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Gaps in international nutrition and child feeding guidelines: a look at the nutrition and young child feeding education of Ghanaian nurses

  • Jennie N Davis (a1), Helen Brown (a2) and Samantha A Ramsay (a1)



To examine the nutrition and young child feeding (YCF) education and training of nurses in public health clinics of Ghana’s Komenda-Edina-Eguafo-Abrem region (KEEA) in relation to global health guidelines, and how nurses served as educators for caregivers with children aged 0–5 years.


A qualitative study of semi-structured one-on-one and group interviews (n 21) following a questionnaire of closed- and open-ended questions addressing child feeding, nutrition and global health recommendations. Interviews were conducted in English, audio-recorded, transcribed and coded. Descriptive data were tabulated. Content analysis identified themes from open-ended questions.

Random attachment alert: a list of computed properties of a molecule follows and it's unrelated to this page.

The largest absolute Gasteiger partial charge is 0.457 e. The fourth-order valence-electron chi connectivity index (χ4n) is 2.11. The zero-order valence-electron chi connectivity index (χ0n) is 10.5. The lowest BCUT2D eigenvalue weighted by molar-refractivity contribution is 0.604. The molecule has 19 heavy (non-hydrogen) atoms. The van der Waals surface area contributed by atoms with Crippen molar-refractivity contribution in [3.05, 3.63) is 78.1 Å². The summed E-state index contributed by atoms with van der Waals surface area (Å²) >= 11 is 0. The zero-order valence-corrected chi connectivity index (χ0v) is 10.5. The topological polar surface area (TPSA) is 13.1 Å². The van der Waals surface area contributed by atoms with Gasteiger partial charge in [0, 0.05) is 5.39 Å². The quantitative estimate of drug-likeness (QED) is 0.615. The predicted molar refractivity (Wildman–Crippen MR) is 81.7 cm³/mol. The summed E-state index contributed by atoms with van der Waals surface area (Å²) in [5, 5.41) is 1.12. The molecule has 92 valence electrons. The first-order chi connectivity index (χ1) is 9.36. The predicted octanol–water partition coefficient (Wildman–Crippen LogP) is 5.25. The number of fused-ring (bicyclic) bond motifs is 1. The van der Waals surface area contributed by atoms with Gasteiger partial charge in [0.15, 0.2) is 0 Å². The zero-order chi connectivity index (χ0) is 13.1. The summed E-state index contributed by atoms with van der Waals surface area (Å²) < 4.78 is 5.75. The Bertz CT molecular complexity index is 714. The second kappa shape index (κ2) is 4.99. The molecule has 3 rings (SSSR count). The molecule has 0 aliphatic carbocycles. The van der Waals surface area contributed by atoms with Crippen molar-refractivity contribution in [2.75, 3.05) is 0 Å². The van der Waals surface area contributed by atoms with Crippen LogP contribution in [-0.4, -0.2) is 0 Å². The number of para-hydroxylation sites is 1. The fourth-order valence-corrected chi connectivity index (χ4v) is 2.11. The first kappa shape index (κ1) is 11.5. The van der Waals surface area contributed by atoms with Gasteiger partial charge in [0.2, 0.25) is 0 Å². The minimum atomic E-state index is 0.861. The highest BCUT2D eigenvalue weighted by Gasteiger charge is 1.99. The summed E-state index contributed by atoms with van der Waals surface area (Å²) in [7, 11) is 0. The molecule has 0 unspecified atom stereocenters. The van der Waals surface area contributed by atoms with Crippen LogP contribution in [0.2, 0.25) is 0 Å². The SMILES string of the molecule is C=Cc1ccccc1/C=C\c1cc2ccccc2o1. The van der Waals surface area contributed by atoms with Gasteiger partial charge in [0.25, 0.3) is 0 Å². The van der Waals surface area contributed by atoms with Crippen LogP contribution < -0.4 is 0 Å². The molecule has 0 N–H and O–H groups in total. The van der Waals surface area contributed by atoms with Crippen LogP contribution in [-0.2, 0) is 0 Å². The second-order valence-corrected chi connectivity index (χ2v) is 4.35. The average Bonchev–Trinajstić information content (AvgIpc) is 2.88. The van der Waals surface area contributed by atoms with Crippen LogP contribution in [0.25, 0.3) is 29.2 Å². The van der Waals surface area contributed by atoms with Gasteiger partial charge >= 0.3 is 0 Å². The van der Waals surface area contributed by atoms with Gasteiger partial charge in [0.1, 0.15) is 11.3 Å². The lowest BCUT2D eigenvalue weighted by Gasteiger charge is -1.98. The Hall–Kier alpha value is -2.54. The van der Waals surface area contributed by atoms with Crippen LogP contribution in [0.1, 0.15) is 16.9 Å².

KEEA public health clinics (n 12).


Nurses (n 41) purposefully recruited from KEEA clinics.


A model capturing nurses’ nutrition and YCF education emerged with five major themes: (i) adequacy of nurses’ basic knowledge in breast-feeding, complementary feeding, iron-deficiency anaemia, YCF and hygiene; (ii) nurses’ delivery of nutrition and YCF information; (iii) nurses’ evaluation of children’s health status to measure education effectiveness; (iv) nurses’ perceived barriers of caregivers’ ability to implement nutrition and YCF education; and (v) a gap in global health recommendations on YCF practices for children aged 2–5 years.


Nurses demonstrated adequate nutrition and YCF knowledge, but reported a lack of in-depth nutrition knowledge and YCF education for children 2–5 years of age, specifically education and knowledge of YCF beyond complementary feeding. To optimize child health outcomes, a greater depth of nutrition and YCF education is needed in international health guidelines.

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